COVID-19 and Mental Health (CMH) Initiative: Research

Niikaniganaw (All My Relations) Ii – the COVID-19 Rapid Response: Indigenous Approaches to Synthesizing Knowledge for Culturally-safe and Stigma Free Mental Health Care for Under-served Indigenous Communities in Ottawa-Gatineau

Key Messages

  • We are pursuing integrated indigenous knowledge translation (iKT).
  • Participants ‘learn by doing’.
  • Participants learn by observing and watching the way that the Niikaniganaw team creates and emulates a stigma free and culturally safe environment for Indigenous people facing challenges on their mental health, substance uses, harm reduction practices, homelessness, life with HIV/AIDS or other situations exacerbated by COVID-19.
  • Indigenous people with lived experience are integral to this process in all team activities. This provides an unparalleled opportunity to break down barriers and misconceptions between service providers, knowledge carriers, researchers, and students.

Lay Summary

Building on our strong network and the experience from Niikaniganaw I and II, we adapt the Niikaniganaw model to the COVID-19 context, and offer ‘virtual’ sharing circles and ceremonies to answer these questions (one question per sharing circle virtual ceremony/from June to October 2020). To this end, we have six Indigenous Knowledge Carriers and Traditional Helpers on our team who share their knowledge and ensure that we are grounded in culture, ceremony, and Indigenous ways of knowing. We also have seven Indigenous team members with lived or living experience of HIV, substance use, mental health concerns, street involvement, incarceration, or who are 2SLGBTQ, who share their experiences of accessing health and social services, identifying mental health and substance use issues that might be exacerbated by COVID-19 (e.g. prolonged periods of social isolation, decreased access to critical services such as counselling, chronic health conditions, anxiety and uncertainty about the future, and also stigmatization and culturally unsafe experiences with public health surveillance activities). Specifically, we offer virtual sharing circles / ceremonies for Indigenous community members and Niikaniganaw partners. These sharing circles are co-facilitated by researchers and Indigenous Knowledge Carriers. Consistent with the Niikaniganaw approach, we also evaluate the challenges and opportunities of providing virtual sharing circles and ceremonies as a way to address the needs of underserved Indigenous people in Ottawa-Gatineau, including IPHAs, people who use substances or who struggle with mental health. Those Indigenous approaches of knowledge synthesis encompasses a variety of sources, a timely mobilization of knowledge and an exchange of practical information within a number of multisectoral stakeholders in real-life during the pandemic.

Keywords

  • Indigenous health
  • Mental health
  • Homelessness
  • Virtual culturally-safe care
  • Cultural-safe and stigma-free mental health
  • HIV/AIDS
  • Indigenous research methodologies

Author(s)

Nominated Principal Applicant: Laperrière, Hélène (School of Nursing, University of Ottawa)

Our team is formally led by Dr. Hélène Laperrière (PA, UOttawa), a bilingual scholar who brings an expertise in HIV/AIDS community-based research, with a specific interest in the role of civil society and participatory evaluation. Traditional Knowledge Carrier Christina Bendevis (PKU), excels at creating a safe, non-judgemental and welcoming space for all who wish to participate in ceremony. She also brings her vision of stigma-free mental health services for Indigenous people. This leadership team is supported by, five Indigenous Knowledge Carriers and Traditional Helpers (Sharp Dopler, Ross Saunders, Francine Desjardins, Neal Shannacappo, Michele Penney), who share a commitment to harm reduction, to gender inclusivity, and to providing ceremony for those who need it most, i.e., those with the least access to ceremony such as 2SLGBTQ, those who use substances, and those who have been disconnected from their culture for a variety of reasons. Mike Laframboise brings his Indigenous living experience of HIV and intersecting stigmas including culturally unsafe health and social services. Seven community partners (AIDS Committee of Ottawa, Drug Users Action League, Ottawa Inner City Health, Le Bras, ADOO, and Public Health Agency of Canada COVID-19 Quarantine Department) Ottawa Public Health representing frontline service organizations who serve the Indigenous community, will ensure that we are grounded in local community concern and are well-positioned to ‘take up’ the knowledge we share with each other to create immediate and lasting social change. Researchers (Dr. Leah Layman-Pleet, Dre. Marie-Hélène Chomienne) from two academic departments (Psychiatry, Medicine), nursing professionals (Karina Pelletier) and trainees (Rana Annous, Ines Zombre) ensure that our research can continue to build capacity for culturally-safe care in Ottawa-Gatineau.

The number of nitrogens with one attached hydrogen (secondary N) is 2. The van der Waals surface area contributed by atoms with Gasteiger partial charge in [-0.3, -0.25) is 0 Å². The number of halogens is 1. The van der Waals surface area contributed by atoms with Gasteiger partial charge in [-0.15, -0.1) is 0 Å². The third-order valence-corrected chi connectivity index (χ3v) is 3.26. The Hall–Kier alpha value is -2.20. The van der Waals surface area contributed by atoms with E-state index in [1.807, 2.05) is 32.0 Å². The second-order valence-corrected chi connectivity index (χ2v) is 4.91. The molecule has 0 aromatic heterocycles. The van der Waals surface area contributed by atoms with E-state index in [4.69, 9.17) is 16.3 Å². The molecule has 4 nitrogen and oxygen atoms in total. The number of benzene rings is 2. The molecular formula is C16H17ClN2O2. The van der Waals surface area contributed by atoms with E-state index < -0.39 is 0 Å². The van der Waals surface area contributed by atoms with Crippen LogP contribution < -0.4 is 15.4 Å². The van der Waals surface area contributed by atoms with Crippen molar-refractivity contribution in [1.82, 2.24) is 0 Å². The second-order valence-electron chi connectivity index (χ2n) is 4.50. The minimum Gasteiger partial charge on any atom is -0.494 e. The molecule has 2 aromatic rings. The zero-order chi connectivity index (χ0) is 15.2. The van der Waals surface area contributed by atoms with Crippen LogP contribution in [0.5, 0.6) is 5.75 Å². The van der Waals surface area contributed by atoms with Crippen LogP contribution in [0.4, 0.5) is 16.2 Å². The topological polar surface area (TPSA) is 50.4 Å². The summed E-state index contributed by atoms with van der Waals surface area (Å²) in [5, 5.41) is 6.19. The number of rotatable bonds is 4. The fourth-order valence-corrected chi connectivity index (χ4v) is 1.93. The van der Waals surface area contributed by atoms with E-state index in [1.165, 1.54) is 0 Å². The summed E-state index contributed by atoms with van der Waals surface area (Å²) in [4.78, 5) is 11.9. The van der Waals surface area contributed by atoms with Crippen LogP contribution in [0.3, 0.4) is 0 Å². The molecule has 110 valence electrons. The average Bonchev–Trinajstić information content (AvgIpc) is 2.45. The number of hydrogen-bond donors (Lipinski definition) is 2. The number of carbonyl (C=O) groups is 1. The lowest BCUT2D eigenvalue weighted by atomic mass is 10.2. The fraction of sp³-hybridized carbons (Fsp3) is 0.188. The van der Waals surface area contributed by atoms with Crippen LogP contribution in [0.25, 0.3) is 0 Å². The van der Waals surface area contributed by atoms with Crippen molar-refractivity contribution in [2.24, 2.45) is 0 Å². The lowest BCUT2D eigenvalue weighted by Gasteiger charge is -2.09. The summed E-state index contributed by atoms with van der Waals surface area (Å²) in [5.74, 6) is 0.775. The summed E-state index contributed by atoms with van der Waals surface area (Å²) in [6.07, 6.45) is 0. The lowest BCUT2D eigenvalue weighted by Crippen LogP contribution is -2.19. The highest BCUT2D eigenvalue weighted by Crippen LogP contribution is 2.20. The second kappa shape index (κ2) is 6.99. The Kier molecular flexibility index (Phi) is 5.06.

For more information, please contact: Laperrière, H. School of Nursing, University of Ottawa Helene.laperriere@uottawa.ca

Related Syntheses

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Population

Indigenous Peoples and Communities

Language

To ensure the rapid dissemination of this critical information, information is published in the language in which it was submitted. Please contact us for French or English translations.

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